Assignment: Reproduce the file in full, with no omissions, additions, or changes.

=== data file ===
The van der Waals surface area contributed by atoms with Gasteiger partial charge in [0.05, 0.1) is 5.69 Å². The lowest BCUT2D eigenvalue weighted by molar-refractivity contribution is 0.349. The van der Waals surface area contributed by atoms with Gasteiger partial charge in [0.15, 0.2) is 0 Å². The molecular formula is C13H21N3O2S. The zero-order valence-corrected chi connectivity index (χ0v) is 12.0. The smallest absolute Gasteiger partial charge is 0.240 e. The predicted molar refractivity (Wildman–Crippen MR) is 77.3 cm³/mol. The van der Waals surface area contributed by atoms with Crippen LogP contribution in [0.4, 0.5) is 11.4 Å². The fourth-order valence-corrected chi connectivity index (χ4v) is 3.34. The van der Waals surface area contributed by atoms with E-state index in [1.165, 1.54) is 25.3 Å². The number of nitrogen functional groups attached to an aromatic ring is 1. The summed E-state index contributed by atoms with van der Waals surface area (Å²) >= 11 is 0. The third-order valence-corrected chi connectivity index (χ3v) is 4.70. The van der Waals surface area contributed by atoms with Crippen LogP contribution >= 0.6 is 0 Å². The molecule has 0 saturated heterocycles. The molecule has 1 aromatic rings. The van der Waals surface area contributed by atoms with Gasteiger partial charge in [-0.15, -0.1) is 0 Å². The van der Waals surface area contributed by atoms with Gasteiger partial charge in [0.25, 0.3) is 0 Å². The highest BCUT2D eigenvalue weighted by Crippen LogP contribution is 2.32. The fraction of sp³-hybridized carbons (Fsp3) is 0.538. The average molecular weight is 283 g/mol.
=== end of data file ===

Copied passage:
The van der Waals surface area contributed by atoms with Gasteiger partial charge in [0.05, 0.1) is 5.69 Å². The lowest BCUT2D eigenvalue weighted by molar-refractivity contribution is 0.349. The van der Waals surface area contributed by atoms with Gasteiger partial charge in [0.15, 0.2) is 0 Å². The molecular formula is C13H21N3O2S. The zero-order valence-corrected chi connectivity index (χ0v) is 12.0. The smallest absolute Gasteiger partial charge is 0.240 e. The predicted molar refractivity (Wildman–Crippen MR) is 77.3 cm³/mol. The van der Waals surface area contributed by atoms with Crippen LogP contribution in [0.4, 0.5) is 11.4 Å². The fourth-order valence-corrected chi connectivity index (χ4v) is 3.34. The van der Waals surface area contributed by atoms with E-state index in [1.165, 1.54) is 25.3 Å². The number of nitrogen functional groups attached to an aromatic ring is 1. The summed E-state index contributed by atoms with van der Waals surface area (Å²) >= 11 is 0. The third-order valence-corrected chi connectivity index (χ3v) is 4.70. The van der Waals surface area contributed by atoms with Crippen LogP contribution >= 0.6 is 0 Å². The molecule has 0 saturated heterocycles. The molecule has 1 aromatic rings. The van der Waals surface area contributed by atoms with Gasteiger partial charge in [-0.15, -0.1) is 0 Å². The van der Waals surface area contributed by atoms with Gasteiger partial charge in [0.25, 0.3) is 0 Å². The highest BCUT2D eigenvalue weighted by Crippen LogP contribution is 2.32. The fraction of sp³-hybridized carbons (Fsp3) is 0.538. The average molecular weight is 283 g/mol.